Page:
Words of woo: what does ‘alkalise’ mean?


‘alkaline’ diets usually revolve around eating lots of fruit and vegetables – no bad thing, but it won’t change your body’s pH

If you hang around in the unscientific chunks of the internet for any length of time, as I find myself doing from time to time, you start to come across certain words that get used over and over. They are usually words that sound very sciency, and they’re being used to make things sound legitimate when, if we’re honest, they’re really not.

One such word is ‘alkalise’ (or ‘alkalize’). I’ve met it often ever since I wrote my post ‘Amazing alkaline lemons?‘. So, what does this word mean?

Good question. Google it, and at least the first three pages of links are about diets and how to ‘alkalise your body’ featuring such pithy lines as:

“It’s not really a diet… it’s a way of eating” (is there a difference?)
“Alkalise or live a life of misery” (gosh)
“Alkalise or die” (blimey)
“Alkaline water” (apparently this is a thing)
“Why it’s important to alkalise your water” (using our overpriced products)

In fact, I had to click through several pages of Google links before I even got to something that was simply a definition. (I’m aware that Google personalises its search results, so if you try this yourself you might have a different experience.) Certainly, there are no legitimate chemistry, biochemistry – or anything else like that – articles in sight.

Hunt specifically for a definition and you get turn basic and less acidic; “the solution alkalized”‘ (The Free Dictionary), to make or become alkaline. (Dictionary.com) and, simply, ‘to make alkaline’ (Collins).


pH 7 is neutral, more than 7 is basic

The first of these is interesting, because it refers to ‘basic’. Now, as I’ve explained in another post, bases and alkalis are not quite the same thing. In chemistry a base is, in simple terms, anything that can neutralise an acid. Alkalis, on the other hand, are a small subset of this group of compounds: specifically the soluble, basic, ionic salts of alkali metals or alkaline earth metals.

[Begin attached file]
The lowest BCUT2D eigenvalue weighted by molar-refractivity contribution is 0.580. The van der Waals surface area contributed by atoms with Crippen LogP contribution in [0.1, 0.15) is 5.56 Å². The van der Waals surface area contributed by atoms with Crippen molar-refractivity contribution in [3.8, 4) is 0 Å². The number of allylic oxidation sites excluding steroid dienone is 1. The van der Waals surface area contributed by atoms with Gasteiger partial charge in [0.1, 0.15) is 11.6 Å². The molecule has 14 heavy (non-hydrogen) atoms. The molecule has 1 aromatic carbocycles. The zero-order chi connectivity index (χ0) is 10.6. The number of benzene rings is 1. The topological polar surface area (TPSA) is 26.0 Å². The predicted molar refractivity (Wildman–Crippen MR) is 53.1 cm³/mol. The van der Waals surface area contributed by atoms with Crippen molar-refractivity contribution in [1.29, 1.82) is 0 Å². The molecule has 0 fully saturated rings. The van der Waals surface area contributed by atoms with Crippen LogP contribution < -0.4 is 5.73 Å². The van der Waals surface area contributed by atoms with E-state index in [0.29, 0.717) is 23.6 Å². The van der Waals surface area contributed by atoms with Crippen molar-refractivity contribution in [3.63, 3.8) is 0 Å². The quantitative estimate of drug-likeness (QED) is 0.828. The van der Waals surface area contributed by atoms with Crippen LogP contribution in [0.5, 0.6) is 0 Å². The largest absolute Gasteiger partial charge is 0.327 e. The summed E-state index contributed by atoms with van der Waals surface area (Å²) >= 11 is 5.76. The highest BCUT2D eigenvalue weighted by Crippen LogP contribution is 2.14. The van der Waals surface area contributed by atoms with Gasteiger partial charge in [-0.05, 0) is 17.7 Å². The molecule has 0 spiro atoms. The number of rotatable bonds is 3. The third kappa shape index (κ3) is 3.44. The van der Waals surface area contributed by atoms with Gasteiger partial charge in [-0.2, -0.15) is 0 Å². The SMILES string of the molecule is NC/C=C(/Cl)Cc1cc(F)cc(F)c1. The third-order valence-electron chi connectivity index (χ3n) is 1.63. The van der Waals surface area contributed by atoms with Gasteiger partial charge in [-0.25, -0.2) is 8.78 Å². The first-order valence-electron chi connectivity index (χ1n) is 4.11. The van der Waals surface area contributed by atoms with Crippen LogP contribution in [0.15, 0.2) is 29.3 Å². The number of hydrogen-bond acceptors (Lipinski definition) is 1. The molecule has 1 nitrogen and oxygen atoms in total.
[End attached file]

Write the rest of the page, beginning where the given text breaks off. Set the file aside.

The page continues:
Since there are only six alkali metals (only five that are stable) and only six alkaline earth metals (the last of which is radium – probably best you steer clear of radium compounds) there are a rather limited number of alkalis, namely: lithium hydroxide, sodium hydroxide, potassium hydroxide, rubidium hydroxide, caesium hydroxide, beryllium hydroxide, magnesium hydroxide, calcium hydroxide, strontium hydroxide, barium hydroxide and radium hydroxide. There you go. That’s it. That’s all of them. (Okay, yes, under the ‘soluble in water’ definition we could also include ammonium hydroxide, formed by dissolving the base, ammonia, in water – that opens up a few more.)

This, you see, is why real chemists tend not to use the term ‘alkalise’ very often. Because, unless the thing you’re starting with does actually form one of these hydroxides (there are some examples, mostly involving construction materials), it’s a little bit lead-into-gold-y, and chemists hate that. The whole not changing one element into another thing (barring nuclear reactions, obviously) is quite fundamental to chemistry. That’s why your chemistry teacher spent hours forcing you to balance equations at school.

No, the relevant chemistry word is ‘basify‘. This is such a little-known word that even my spell checker complains, but it’s just the opposite of the slightly better-known ‘acidify’ – in other words, basify means to raise the pH of something by adding something basic to it. Google ‘basify’ and you get a very different result to that from ‘alkalise’. The first several links are dictionary definitions and grammar references, and after that it quickly gets into proper chemistry (although I did spot one that said ‘how to basify your urine’ – sigh).

What does all this mean? Well, if you see someone using the word “alkalising” it should raise red flags. I’d suggest that unless they’re about to go on to discuss cement (calcium hydroxide is an important ingredient in construction materials) cocoa production or, possibly, certain paint pigments, then you can probably write off the next few things they say as total nonsense. If they’re not discussing one of the above topics, the chances are good that what they actually know about chemistry could safely fit on the back of a postage stamp, with space to spare, so nod, smile and make your escape.

For the record, you absolutely don’t need to alkalise your diet. Or your urine*. Really. You don’t.

And please don’t waste your money on alkaline water.


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There’s no good evidence that drinking lemon juice has a significant impact on urine pH.